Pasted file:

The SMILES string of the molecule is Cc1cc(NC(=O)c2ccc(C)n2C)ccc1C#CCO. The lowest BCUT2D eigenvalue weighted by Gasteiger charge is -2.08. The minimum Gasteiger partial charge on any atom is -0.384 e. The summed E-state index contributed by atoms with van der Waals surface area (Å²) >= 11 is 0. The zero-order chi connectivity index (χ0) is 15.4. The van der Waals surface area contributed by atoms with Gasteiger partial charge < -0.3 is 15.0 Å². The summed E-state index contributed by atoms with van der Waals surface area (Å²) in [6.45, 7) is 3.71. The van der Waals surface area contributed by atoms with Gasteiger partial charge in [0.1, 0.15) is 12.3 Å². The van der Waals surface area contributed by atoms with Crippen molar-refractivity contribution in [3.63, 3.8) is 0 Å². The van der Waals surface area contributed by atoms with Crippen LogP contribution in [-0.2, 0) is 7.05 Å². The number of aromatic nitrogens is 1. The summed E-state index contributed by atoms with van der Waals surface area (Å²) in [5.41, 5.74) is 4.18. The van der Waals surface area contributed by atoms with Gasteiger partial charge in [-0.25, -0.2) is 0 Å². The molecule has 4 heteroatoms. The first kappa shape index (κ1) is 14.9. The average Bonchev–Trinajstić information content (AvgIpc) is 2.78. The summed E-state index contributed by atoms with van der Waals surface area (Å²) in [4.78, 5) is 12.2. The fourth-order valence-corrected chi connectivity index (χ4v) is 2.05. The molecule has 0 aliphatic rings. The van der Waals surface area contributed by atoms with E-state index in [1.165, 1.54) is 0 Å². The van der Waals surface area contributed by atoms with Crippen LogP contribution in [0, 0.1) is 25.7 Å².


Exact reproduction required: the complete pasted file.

The SMILES string of the molecule is Cc1cc(NC(=O)c2ccc(C)n2C)ccc1C#CCO. The lowest BCUT2D eigenvalue weighted by Gasteiger charge is -2.08. The minimum Gasteiger partial charge on any atom is -0.384 e. The summed E-state index contributed by atoms with van der Waals surface area (Å²) >= 11 is 0. The zero-order chi connectivity index (χ0) is 15.4. The van der Waals surface area contributed by atoms with Gasteiger partial charge < -0.3 is 15.0 Å². The summed E-state index contributed by atoms with van der Waals surface area (Å²) in [6.45, 7) is 3.71. The van der Waals surface area contributed by atoms with Gasteiger partial charge in [0.1, 0.15) is 12.3 Å². The van der Waals surface area contributed by atoms with Crippen molar-refractivity contribution in [3.63, 3.8) is 0 Å². The van der Waals surface area contributed by atoms with Crippen LogP contribution in [-0.2, 0) is 7.05 Å². The number of aromatic nitrogens is 1. The summed E-state index contributed by atoms with van der Waals surface area (Å²) in [5.41, 5.74) is 4.18. The van der Waals surface area contributed by atoms with Gasteiger partial charge in [-0.25, -0.2) is 0 Å². The molecule has 4 heteroatoms. The first kappa shape index (κ1) is 14.9. The average Bonchev–Trinajstić information content (AvgIpc) is 2.78. The summed E-state index contributed by atoms with van der Waals surface area (Å²) in [4.78, 5) is 12.2. The fourth-order valence-corrected chi connectivity index (χ4v) is 2.05. The molecule has 0 aliphatic rings. The van der Waals surface area contributed by atoms with E-state index in [1.165, 1.54) is 0 Å². The van der Waals surface area contributed by atoms with Crippen LogP contribution in [0, 0.1) is 25.7 Å².